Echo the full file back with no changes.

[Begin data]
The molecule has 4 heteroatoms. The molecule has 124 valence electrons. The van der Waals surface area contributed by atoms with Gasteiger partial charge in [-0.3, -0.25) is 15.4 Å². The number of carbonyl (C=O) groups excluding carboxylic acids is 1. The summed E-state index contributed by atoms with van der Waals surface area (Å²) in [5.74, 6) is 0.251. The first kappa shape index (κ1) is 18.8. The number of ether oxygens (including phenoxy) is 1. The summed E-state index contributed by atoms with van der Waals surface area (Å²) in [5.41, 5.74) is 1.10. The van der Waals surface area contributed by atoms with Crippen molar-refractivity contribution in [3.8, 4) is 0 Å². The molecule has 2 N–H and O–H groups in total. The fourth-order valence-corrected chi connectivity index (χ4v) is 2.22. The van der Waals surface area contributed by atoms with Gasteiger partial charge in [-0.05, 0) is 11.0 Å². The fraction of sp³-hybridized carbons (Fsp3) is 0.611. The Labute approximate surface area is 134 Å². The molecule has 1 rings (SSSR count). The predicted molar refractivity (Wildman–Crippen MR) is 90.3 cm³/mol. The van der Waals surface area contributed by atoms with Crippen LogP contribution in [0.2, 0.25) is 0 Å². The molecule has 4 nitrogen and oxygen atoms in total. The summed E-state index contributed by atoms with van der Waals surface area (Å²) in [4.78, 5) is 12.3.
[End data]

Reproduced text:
The molecule has 4 heteroatoms. The molecule has 124 valence electrons. The van der Waals surface area contributed by atoms with Gasteiger partial charge in [-0.3, -0.25) is 15.4 Å². The number of carbonyl (C=O) groups excluding carboxylic acids is 1. The summed E-state index contributed by atoms with van der Waals surface area (Å²) in [5.74, 6) is 0.251. The first kappa shape index (κ1) is 18.8. The number of ether oxygens (including phenoxy) is 1. The summed E-state index contributed by atoms with van der Waals surface area (Å²) in [5.41, 5.74) is 1.10. The van der Waals surface area contributed by atoms with Crippen molar-refractivity contribution in [3.8, 4) is 0 Å². The molecule has 2 N–H and O–H groups in total. The fourth-order valence-corrected chi connectivity index (χ4v) is 2.22. The van der Waals surface area contributed by atoms with Gasteiger partial charge in [-0.05, 0) is 11.0 Å². The fraction of sp³-hybridized carbons (Fsp3) is 0.611. The Labute approximate surface area is 134 Å². The molecule has 1 rings (SSSR count). The predicted molar refractivity (Wildman–Crippen MR) is 90.3 cm³/mol. The van der Waals surface area contributed by atoms with Crippen LogP contribution in [0.2, 0.25) is 0 Å². The molecule has 4 nitrogen and oxygen atoms in total. The summed E-state index contributed by atoms with van der Waals surface area (Å²) in [4.78, 5) is 12.3.